Dasa Tapes (Thessaloniki, Greece)

Savvas Metaxas and Danai Giannakapoulou’s eclectic new label first caught my attention with a release from Glia, a project by Virginia’s Jonathan Ifiok Ntuk that in my eyes/ears is one of the most exciting recent developments in DIY abstract electronica. Since that first batch—which also contained tapes from the collaboration between Ross Birdwise and Karl Fousek as well as some of Metaxas’s own music by way of RETE, his duo with Vasilis Liolios—Dasa has released two more well-curated sets of three, featuring reasonably recognizable names like Eventless Plot and Ben Vida alongside lesser-known (at least to me) artists: Rahel Kraft, Paul Ramage, Elena Kakaliagou. A clean house cover design theme unifies the fascinating work of these myriad creatives, each highlighting a new “hand drawn acrylic painting” presumably done by one or both of the founder-operators.


Titibête (Vienna, Austria)

Though it has only served as the vehicle for two very short digital-only releases this year, Titibête grew from a tiny blip on my radar to a label I’ll be paying extremely close attention to in the future, mostly due to the strength of that aforementioned pair of works by Rosa and Pigeon Discrimination.

Field Strike (unknown location)

This small tape label only just got started earlier this month, but it’s already easily one of my favorites. The incredible first batch of releases by Retraction Pocket (Deterioration Ceremony), Opaque (Black Moncler Hudson), and Maltreatment (Well Raised) are essential listening for any fan of harsh/wall.

Apologies (London, UK)

Apologies has exactly one release under its belt so far, but that single work will be more than enough to convince those “in the know,” even beyond the fact that I will be watching any venture from the mind of Tom White with rapt attention. The pensive sound, voice, and space sketches of Accidental Stereo at the Peninsula, a short collaboration with Renato Grieco, are a perfect introduction.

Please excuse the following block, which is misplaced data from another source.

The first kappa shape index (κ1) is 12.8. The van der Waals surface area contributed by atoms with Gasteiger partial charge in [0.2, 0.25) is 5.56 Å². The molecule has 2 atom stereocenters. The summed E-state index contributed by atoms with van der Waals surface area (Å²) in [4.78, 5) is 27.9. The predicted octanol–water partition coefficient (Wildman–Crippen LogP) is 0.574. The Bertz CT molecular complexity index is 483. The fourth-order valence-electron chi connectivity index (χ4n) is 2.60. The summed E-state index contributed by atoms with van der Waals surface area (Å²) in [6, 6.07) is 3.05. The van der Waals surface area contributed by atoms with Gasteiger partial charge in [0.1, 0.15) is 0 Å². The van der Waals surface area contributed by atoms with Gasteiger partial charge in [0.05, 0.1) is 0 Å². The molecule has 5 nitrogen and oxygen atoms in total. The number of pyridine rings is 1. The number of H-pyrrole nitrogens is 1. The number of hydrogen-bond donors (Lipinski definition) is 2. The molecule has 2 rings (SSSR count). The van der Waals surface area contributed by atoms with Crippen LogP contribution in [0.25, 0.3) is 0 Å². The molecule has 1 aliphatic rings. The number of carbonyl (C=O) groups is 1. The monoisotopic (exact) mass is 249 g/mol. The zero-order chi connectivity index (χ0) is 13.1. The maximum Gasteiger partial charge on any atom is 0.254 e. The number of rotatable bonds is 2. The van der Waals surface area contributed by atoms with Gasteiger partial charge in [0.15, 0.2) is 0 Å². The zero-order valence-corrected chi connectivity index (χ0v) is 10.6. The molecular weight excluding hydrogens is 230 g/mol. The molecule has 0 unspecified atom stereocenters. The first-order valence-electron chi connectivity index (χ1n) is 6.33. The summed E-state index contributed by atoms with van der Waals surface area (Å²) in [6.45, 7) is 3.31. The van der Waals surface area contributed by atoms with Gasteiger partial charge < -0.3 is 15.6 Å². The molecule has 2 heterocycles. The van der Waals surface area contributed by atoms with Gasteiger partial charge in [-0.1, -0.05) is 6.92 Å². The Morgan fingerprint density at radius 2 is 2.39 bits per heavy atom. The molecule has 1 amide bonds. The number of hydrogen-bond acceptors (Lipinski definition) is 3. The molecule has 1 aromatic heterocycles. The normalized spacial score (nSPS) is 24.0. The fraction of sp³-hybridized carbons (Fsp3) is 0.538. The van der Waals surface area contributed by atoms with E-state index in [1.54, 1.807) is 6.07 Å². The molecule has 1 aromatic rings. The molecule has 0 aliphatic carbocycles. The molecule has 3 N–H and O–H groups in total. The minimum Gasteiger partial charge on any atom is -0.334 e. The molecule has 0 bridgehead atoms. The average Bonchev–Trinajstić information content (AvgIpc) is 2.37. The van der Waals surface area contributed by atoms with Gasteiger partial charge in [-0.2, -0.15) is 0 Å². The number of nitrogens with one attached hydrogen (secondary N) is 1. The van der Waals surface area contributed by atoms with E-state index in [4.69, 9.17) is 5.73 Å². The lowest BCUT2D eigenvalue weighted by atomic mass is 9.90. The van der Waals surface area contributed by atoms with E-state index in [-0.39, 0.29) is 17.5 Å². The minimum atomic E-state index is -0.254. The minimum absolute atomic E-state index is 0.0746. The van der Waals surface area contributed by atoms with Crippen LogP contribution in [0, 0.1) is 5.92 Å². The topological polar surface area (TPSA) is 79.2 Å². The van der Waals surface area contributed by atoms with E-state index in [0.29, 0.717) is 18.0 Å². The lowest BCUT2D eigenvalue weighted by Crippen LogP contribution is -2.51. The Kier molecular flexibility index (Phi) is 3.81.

Anhedonic Records (NC, USA)

Anhedonic made a brash inaugural announcement back in July with the release of two brutal slabs of merciless harsh, Labor of Love’s self-titled and Calf Puller’s Slaktsvin. The strength of these two tapes alone, particularly the former, would be enough for a great year, but the label continued its efforts with the crushing Three Silver Swords and then a drastic stylistic swerve in the form of Piss Dream.

adhuman (Brighton, UK)

A new archival platform and esoteric distro from one of my favorite artists working today, Duncan Harrison. Collected Voice, Text and Tape Works and Korm 88, which compile recordings by Josh Peterson (previously released on various cassettes) and Emil Beaulieau (unreleased), respectively, are a formidable set of releases for the label’s first year of operation.

Mono Time (UK)

Dealing mostly in subdued, often hauntological ambience both light and dark, Mono Time first came to my attention quite recently due to November’s Zebularin release, Concrete Vague. Most of their modest but still impressive first-year catalog would usually be soft for my tastes, but something about the unutterable realities and unrealities explored in We All Think You Should Leave and Ghosts of the British Motorway makes the music irresistibly beguiling.